Irish Protest Against Screen Ridicule Leads to Disturbances in Theatres

Disturbances foretold by the “Irish World” because of resentment against the film. “The Callahans and the Murphys.” occurred Thursday night when the film was exhibited at Loew’s Orpheum Theatre. Eighty-sixth street between Lexington and Third avenues. On Wednesday night Loew’s American Theatre. Eight avenue and Forty-second street, was the scene of a denunciation of the picture as an insult to the Irish people by a man who arose in his seat while the film was being shown.

Reserves and detectives had to be summoned the previous night when a near riot broke out at Loew’s American Theatre.

The agitation against the film continues in the Irish press. Articles published in the “Irish World,” the “Gaelic American” and the “Monitor” protest against the exhibition of the film.

The “Gaelic American” carried a streamer headline. “Jewish Film Firms War on Irish Race.” The articles in these papers contained attacks on the Jewish producers.

The incident was commented upon yesterday in the Jewish press.

“We have not seen the motion picture entitled “The Callahans and the Murphys’ to which writers in the ‘Irish World’ have taken such vehment objection,” writes the “Jewish Tribune,” in an editorial entitled “Doing the Right Thing in the Wrong Way.” “but we are in sympathy with those who condemn pictures in which race is held up to ridicule and shame. We are, therefore, with the ‘Irish World’ in its request to the producers of this picture, who, we are sure, are entirely guiltless of any intentional slur, to modify it to an extent to make it unobjectionable to all but the over-sensitive.

“But we part company with the ‘Irish World’ when it comes to the manner in which it voices its objections to the film in question. We consider the language used disgraceful and uncalled for. If the film is exceptionable, it is so quite aside from the question of who its producers are. It does not make the case of the ‘Irish World’ any stronger by referring to the producing companies as Jew organizations,’ or to the personnel of these companies as ‘dirty Orientals,’ or to say: ‘If they want filth and stupidity and indecency, they needn’t go out of the Ghetto to find it.’ Such language makes one suspect that the grounds upon which the picture is objected to are weak, else why indulge in abuse? Furthermore, this sort of vilification betrays a mind as ignorant of the Jewish character, as the producers are charged with being of the Irish character, and a heart fall of venom and hatred toward Jews in general.

“We Jews, who have had long and bitter experience in combatting attacks against us can tell the ‘Irish World’ that its method of attack in this particular case does not do credit to the Irish people whom it claims to represent, and is calculated to alienate rather than enlist the sympathies of other races.”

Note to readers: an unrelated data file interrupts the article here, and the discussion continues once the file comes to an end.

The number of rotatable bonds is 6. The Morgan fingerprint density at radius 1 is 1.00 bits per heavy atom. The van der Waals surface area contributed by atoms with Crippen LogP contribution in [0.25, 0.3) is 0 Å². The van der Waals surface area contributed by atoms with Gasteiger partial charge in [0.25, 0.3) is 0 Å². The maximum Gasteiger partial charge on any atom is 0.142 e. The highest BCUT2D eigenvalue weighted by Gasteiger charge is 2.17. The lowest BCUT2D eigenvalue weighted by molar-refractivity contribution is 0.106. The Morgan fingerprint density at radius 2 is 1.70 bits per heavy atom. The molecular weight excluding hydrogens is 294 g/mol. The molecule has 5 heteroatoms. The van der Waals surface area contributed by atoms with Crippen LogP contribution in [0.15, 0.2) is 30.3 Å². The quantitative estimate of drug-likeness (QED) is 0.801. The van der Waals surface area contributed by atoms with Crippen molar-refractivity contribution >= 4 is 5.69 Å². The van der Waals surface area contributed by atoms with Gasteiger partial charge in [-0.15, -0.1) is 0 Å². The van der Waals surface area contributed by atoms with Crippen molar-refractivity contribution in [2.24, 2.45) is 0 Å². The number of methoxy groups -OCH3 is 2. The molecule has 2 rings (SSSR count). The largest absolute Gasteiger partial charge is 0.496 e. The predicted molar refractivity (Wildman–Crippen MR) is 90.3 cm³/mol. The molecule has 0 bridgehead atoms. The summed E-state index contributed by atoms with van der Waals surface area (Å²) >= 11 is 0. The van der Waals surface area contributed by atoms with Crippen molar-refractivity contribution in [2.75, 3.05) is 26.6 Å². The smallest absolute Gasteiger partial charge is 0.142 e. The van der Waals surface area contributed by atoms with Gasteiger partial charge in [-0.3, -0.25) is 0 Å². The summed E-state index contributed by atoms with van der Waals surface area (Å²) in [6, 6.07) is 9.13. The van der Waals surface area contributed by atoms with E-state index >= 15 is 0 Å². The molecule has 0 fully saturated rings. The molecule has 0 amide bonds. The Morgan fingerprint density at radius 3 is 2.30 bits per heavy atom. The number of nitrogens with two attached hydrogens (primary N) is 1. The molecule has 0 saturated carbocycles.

The “Morning Journal” commenting upon the incident, classifies the Jew and the Irishman in America as “Brothers in Need” in so far as the traditional stage caricature is concerned.

“We have not seen the picture The Callahans and the Murphys, but we are assured by those who have seen it that the fun poked at the Irish goes too far. There are no single caricatures given, no peculiar comic types are here presented, but one caricature of a mass of another race and this is a dangerous exaggeration. The injustice is not perhaps as great as the ‘Irish World’ pretends to make it, but it is great enough for us who once shared with the Irish the insults in the Yankee theatre to raise a voice of protest against the light mindedness of such a production.

“However, it is true that when a moving picture producing company, whose members are Jews or mainly Jews, releases a picture which depicts the Irish in a bad light, it does not mean that Jews do this and that the Jews as a people or race are to be held responsible for it. It is, however, equally true that the company should have known how much of its work would be ascribed to its members as partners of the company and how much would be ascribed to them as members of the Jewish people. They should have applied greater tact and better taste.”

Writing in “The Day,” Dr. K. Vornberg, while agreeing essentially with the Irish, disapproves of the method employed by them. “A fight for the purity of the movie, especially against the caricaturing and insulting of any race or nation must be welcomed and encouraged by us.” he writes. “We Jews in America have for over a quarter of a century been drawn into the fight against the stage Jew who is after all not less dangerous than the movie Jew. However, with all our sympathies for the purpose of the fight undertaken for the Irish, we must draw to their attention that both the form and the means proposed by them are far from satisfactory.

“The start made by the ‘Irish World’ is very regrettable. If one protests against ridiculing one’s own race, one should at least have sufficient understanding and dignity not at the same time to attack another race. The spokesman for the Irish have, however struck an undignified, repelling, anti-Semitic, inciting tone, just as if the Jewish people had any part in the production of the film.

“The truth is that together with this vulgar caricature ‘Murphy’ picture, the same Loew’s theatres exhibited a Jewish comic which contained a repelling offense to the Jewish character. This comic portrays not one person but a whole series of persons. There the father ‘frames’ an ‘accident’ case in which the entire family participates. The future son-in-law, the lawyer, plays the worst role and if the Irish have protested, the Jews have more reason and more right to protest because of the comic.”

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